The author created Charlotte and Mr. Collin's relationship to exemplify this observation. It also conveys the reader that some women and men made themselves fall in "love" just to be married. Impassively explaining to Elizabeth why she accepted Mr. Collins's proposal, Charlotte admits "[she] ask(s) only a comfortable home; and considering Mr. Collins's character, connections, and situations in life, [she] [is] convinced that [her] chance of happiness with him is fair, as most people can boast on entering the marriage state" (Austen 123). Concentrating on her friend Charlotte's nonchalant attitude towards her serious engagement with unbearable Mr. Collins, Elizabeth felt sorry for her internally miserable friend. The reader is presented with the idea that, "in other societies, 'love', in terms of the strong bond of affection between man and woman, does not play a prominent role or even a significant role," (Baker) in this period at all. Intermingling of social hierarchies and true love were a rare combination; but Mr. Darcy, nevertheless, gradually learned he loved the flaws that Elizabeth possessed along with her family's, as she did for him, and they learned they did not have to settle for each other at
Pride and Prejudice, a novel written by Jane Austen during the late eighteenth and early nineteenth century is often thought of as simply a love story and although on the surface this is true, it is in fact much more than that. Austen focuses greatly on the class system and lack of social mobility allowed in England during this period (the Napoleonic Wars, 1797-1815) and the pride and prejudice that these social divides reveal, as well as the personal pride and prejudice shown by individual characters and how these interlink. The novel is in many ways a comedy of manners (that is, a comedy that ridicules a particular social group because of their attitudes and behaviour, in this case the Upper class and to some extent the Middle class).
Nobody would have expected Jane Austen to become as successful of a writer as she has. Her experiences with the outside world were limited as she never left the south of England, however the lack of travel did not affect the author’s imagination. Staying at home allowed her writing to focus on personal experiences dealing with family, society and class. Pride and Prejudice, like many of her other novels, is highly autobiographical and Elizabeth Bennet, the protagonist, and the choices she makes often resemble those of Austen and her family’s. In her novel Pride and Prejudice, Jane Austen uses her own experiences to promote the three main themes: one should marry for love and happiness, not for stability, social class is overvalued and should not be used to influence people, and women of the time were dependent upon men to live.
“while Mrs. Jenkinson was arranging Miss de Bourgh's foot-stool, that she said, ‘Mr. Collins, you must marry. A clergyman like you must marry’”(Austen 97). He says this while he is trying to propose to Elizabeth. In this part of the novel Elizabeth turns him down,and it is understood that she wants to marry for love and not necessarily for financial gain. This is ironic, in a way, because she doesn’t have the mindset of most women in this time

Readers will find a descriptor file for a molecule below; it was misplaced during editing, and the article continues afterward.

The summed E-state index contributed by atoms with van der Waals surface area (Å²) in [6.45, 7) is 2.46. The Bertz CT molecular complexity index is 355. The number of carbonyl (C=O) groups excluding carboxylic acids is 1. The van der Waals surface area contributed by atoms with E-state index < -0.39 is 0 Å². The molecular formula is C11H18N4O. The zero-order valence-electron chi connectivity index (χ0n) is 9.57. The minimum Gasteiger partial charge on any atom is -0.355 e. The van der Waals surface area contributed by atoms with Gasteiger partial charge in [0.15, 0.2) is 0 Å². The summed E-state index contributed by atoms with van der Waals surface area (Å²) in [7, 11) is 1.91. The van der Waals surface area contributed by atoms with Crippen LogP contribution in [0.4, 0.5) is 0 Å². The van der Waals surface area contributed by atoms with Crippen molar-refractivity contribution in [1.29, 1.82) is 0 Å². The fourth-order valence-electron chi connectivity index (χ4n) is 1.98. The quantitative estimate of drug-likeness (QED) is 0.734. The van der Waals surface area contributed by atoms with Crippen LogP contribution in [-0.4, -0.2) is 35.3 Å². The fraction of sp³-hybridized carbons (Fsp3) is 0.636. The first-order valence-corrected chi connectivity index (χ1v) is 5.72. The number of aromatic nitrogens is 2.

This stands in stark contrast to what Miss Elizabeth Bennett wants. Mrs Bennett wants her daughters to marry because it’s thea only way for them to solidfy that they will have food on their plates and a roof over their head. Mr. Collins is Mr. Bennetts brother and is set to inherit his estate when he dies. He comes to visit in the middle of the book and his main intentions are to ask on of the daughters to marry him and to observe what he will in time own. Mrs. Bennett says in response to all this “Oh! Single, my dear, to be sure! A single man of large fortune; four or five thousnd a year. What a fine thing for our girls!” (57, Austen) The single man she speaks of his Mr. Collins, the Bennett kids uncle. Austen describes Mr. Collins as a self retious kind of man who thinks he is above the Benntt’s just because he is set to inherrit their estate. This gives him a villeness quality. Austen is commenting on the blindness of Mrs. Bennett to the qualitys of Marraige. She only shes Mr. Collins as money but Elizabeth sees him as a bad person to spend the rest of her life with and theirfore turns down his marraige purposal. Which causes trouble between her and her mother. This is the best example of the contrast in what the two women see as the meaning of Marriage.
Most importantly, due to his religious duty. As she told her friend, Elizabeth, about accepting a proposal from Mr. Collins, Elizabeth full of of shock replied, “Engaged to Mr. Collins! My dear Charlotte, -- impossible” (Austen, 122). Elizabeth’s shock is because she believed he would not be the right person for her. However, Tony Tanner agrees that Charlotte views her marriage strictly as a “preservative from want” (Bloom, 66). This symbolizes Charlotte marries Collins because she did not want to be a load for her family especially her mother who went through difficulties to find her a mate Marrying Collins helps Charlotte than it did for him because she received advantages such as financial, security, and unburden to her family as well as getting a higher rank. She coldly admits to Elizabeth, “…I am not romantic, you know; I never was. I ask only a comfortable home; and considering Mr. Collins 's character, connection, and situation in life, I am convinced that my chance of happiness with him is as fair as most people can boast on entering the marriage state" (Austen, 123). Charlotte’s train of thought is Mr. Collins is her last option of marriage to have her own life instead of living with her parents. Their marriage is based on societal norms and she agrees to marry him, even with the knowledge that they have different personalities. She marries Collin in disregards of her self-respect and his undurable personality.